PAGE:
Fierce clashes erupted between the Armies of Sudan and South Sudan along their disputed border on Monday, making the biggest confrontation between the two sides after South Sudan seceded from Sudan last July.
Sudan's Army spokesman Sawarmi Khalid Saad confirmed that clashes had broken out along the border with South Sudan in South Kordofan state as well as the southern Unity state. Without providing further details, he said the clashes "are still ongoing."
Meanwhile, Sudan's state radio reported that President Omar al-Bashir had put off his planned visit to the South in the wake of the border clashes. Bashir was earlier scheduled to hold a summit with his Southern counterpart Salva Kiir in South Sudan next week.
Separately, Kiir warned that the latest border clashes might escalate into a full-fledged war. He added that his country's security forces have taken control of the disputed Heglig oil field claimed by both nations.
"This morning the [Sudanese] Air Force came and bombed... areas in Unity state. After this intensive bombardment our forces.... were attacked by the [Sudan Armed Forces] and militia. It is a war that has been imposed on us again, but it is [Sudan] who are looking for it," Kiir said.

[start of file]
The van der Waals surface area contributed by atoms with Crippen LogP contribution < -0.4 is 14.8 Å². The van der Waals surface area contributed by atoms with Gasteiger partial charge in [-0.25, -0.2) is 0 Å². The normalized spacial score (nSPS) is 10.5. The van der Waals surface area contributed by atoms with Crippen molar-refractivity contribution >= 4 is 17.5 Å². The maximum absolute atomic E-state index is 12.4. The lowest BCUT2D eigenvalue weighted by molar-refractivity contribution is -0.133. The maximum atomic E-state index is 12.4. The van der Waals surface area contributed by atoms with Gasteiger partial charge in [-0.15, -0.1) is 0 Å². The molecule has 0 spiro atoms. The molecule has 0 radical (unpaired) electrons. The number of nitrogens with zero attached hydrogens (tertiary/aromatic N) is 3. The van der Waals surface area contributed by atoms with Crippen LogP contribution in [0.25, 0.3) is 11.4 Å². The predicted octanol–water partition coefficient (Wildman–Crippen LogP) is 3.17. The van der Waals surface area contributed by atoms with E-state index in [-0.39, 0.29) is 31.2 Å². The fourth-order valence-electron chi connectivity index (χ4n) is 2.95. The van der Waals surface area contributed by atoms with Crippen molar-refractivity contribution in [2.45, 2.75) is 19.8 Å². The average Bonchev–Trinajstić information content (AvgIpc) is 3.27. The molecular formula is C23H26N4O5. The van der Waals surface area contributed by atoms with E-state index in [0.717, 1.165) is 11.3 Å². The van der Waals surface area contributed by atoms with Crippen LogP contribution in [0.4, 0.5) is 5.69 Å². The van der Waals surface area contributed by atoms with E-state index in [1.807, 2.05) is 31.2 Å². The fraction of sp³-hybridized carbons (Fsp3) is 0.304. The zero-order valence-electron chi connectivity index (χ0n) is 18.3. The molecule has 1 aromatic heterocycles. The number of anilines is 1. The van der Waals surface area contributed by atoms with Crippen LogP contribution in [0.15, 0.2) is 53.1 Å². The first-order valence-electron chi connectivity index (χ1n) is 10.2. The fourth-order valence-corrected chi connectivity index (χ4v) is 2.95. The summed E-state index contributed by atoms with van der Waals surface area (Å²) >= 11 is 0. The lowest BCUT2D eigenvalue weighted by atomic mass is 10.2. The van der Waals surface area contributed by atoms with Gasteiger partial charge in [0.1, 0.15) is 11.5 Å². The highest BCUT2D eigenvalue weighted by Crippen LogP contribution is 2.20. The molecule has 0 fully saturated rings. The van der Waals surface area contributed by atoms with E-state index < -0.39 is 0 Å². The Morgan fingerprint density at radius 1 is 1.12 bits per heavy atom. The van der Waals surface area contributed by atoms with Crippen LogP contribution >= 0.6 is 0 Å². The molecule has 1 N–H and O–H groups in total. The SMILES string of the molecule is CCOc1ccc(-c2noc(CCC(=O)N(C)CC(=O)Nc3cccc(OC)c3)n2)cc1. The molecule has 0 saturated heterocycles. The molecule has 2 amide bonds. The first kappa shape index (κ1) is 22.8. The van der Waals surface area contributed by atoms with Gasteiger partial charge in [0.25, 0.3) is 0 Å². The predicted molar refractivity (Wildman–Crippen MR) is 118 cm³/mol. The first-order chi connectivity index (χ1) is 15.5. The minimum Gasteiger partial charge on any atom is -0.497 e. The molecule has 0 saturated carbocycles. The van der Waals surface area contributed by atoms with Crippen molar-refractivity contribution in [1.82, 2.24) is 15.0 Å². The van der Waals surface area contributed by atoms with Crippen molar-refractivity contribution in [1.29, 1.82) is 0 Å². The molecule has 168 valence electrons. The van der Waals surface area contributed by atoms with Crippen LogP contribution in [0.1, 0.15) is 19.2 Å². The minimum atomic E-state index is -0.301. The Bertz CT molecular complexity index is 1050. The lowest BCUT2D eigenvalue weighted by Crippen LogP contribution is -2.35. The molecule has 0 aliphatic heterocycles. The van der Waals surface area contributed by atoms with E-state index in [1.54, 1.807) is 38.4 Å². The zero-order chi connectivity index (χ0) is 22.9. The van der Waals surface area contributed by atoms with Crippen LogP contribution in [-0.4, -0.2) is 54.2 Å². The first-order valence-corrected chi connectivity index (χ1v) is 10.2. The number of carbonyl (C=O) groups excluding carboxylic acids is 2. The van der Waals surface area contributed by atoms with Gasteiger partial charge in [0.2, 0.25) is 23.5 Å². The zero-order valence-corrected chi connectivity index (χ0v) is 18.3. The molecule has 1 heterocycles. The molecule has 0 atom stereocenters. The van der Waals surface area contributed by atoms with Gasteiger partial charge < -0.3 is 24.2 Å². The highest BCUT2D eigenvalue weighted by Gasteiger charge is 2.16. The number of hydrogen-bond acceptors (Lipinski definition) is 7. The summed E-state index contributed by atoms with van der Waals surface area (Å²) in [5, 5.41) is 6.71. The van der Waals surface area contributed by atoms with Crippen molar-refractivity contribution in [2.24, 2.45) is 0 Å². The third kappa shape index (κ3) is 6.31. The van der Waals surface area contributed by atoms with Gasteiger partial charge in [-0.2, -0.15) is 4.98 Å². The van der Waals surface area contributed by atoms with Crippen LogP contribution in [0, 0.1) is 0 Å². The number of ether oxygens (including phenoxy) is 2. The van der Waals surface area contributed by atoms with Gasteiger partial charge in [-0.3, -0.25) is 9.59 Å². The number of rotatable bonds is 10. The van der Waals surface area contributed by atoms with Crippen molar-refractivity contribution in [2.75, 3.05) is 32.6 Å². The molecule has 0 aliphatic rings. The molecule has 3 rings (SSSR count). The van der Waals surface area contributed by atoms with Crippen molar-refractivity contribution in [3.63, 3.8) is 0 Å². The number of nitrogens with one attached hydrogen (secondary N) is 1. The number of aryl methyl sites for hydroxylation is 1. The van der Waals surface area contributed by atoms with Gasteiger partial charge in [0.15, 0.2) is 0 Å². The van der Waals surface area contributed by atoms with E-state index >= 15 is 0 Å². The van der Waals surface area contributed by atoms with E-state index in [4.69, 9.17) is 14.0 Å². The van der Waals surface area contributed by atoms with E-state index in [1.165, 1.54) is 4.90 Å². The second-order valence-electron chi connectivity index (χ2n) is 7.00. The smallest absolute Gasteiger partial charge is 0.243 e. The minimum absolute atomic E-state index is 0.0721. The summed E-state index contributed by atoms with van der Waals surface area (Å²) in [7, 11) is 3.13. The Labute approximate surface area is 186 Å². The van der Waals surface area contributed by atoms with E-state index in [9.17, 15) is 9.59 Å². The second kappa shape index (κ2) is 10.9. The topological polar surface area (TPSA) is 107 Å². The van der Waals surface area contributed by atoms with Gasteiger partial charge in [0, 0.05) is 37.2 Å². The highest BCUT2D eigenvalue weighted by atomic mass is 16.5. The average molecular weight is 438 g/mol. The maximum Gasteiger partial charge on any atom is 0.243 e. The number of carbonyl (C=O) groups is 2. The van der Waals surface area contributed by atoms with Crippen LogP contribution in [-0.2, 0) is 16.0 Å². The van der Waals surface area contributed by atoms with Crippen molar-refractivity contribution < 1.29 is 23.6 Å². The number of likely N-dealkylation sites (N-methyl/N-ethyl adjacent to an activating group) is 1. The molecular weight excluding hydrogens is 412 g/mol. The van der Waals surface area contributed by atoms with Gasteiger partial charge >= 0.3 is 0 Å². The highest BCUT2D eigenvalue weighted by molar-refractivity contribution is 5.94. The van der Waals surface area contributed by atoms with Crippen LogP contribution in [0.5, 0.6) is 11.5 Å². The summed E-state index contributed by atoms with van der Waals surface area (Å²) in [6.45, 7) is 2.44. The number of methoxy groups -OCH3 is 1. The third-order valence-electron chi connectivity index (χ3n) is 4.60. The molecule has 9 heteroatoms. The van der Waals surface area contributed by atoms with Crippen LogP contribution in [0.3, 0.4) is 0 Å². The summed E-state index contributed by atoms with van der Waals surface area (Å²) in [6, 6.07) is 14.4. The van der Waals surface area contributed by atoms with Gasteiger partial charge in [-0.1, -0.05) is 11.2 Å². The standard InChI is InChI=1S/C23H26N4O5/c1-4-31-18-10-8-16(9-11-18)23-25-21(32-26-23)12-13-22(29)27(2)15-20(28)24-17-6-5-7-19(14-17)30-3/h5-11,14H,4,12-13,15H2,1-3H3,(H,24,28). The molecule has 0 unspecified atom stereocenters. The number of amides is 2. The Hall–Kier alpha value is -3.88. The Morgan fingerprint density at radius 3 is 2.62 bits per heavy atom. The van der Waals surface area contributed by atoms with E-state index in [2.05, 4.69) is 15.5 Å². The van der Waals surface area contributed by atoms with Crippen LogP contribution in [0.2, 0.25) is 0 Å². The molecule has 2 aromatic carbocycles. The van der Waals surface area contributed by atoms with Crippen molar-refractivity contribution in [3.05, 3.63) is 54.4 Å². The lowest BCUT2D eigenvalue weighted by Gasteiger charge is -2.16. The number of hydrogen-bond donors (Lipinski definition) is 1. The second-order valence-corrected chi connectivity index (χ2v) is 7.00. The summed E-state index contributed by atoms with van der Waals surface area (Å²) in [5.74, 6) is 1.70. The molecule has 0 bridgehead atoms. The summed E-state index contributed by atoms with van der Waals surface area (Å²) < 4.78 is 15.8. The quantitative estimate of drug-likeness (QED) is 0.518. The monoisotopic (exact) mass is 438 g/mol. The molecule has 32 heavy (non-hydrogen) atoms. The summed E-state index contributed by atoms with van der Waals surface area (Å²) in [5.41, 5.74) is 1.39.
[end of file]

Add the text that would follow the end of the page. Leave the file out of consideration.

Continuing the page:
In addition to the clashes in Unity state, South Sudanese claimed on condition of anonymity that the disputed areas of Jau and Pan Akuach, as well as Teshwin inside South Sudan, were attacked by Sudanese forces.
The latest developments come just over a year after voters in South Sudan voted overwhelmingly in favor of separation from the North in a referendum held in January 2011. The referendum was in line with a 2005 peace agreement that ended 22 years of civil war between the Arab North and the Christian and animist South.
Despite the many unresolved issues linked to citizenship and splitting up of natural resources with the North, South Sudan became the world's newest independent nation on July 9. The border region between the two nations still witnesses frequent clashes between several former southern rebel groups and forces loyal to the North Sudanese government in Khartoum.
At the time of declaring independence, South Sudan gained control of nearly 75 percent of Sudan's oil production totaling around 500,000 barrels a day. China is the leading destination for Sudanese oil exports.
South Sudanese oil reaches its overseas destinations after transiting through pipelines in North Sudan. The two nations are yet to resolve a dispute over transit fees for oil. Both South Sudan and Sudan are heavily dependent on oil revenues.
South Sudan alleges that Sudan is seizing its oil, meant for export, during transit through its territory to a northern port. Sudan proposed a transit fee of $36 a barrel, while South Sudan is offering about $1 a barrel. The country has reportedly accused Sudan of stealing $815 million of its oil.
by RTT Staff Writer
For comments and feedback: firstname.lastname@example.org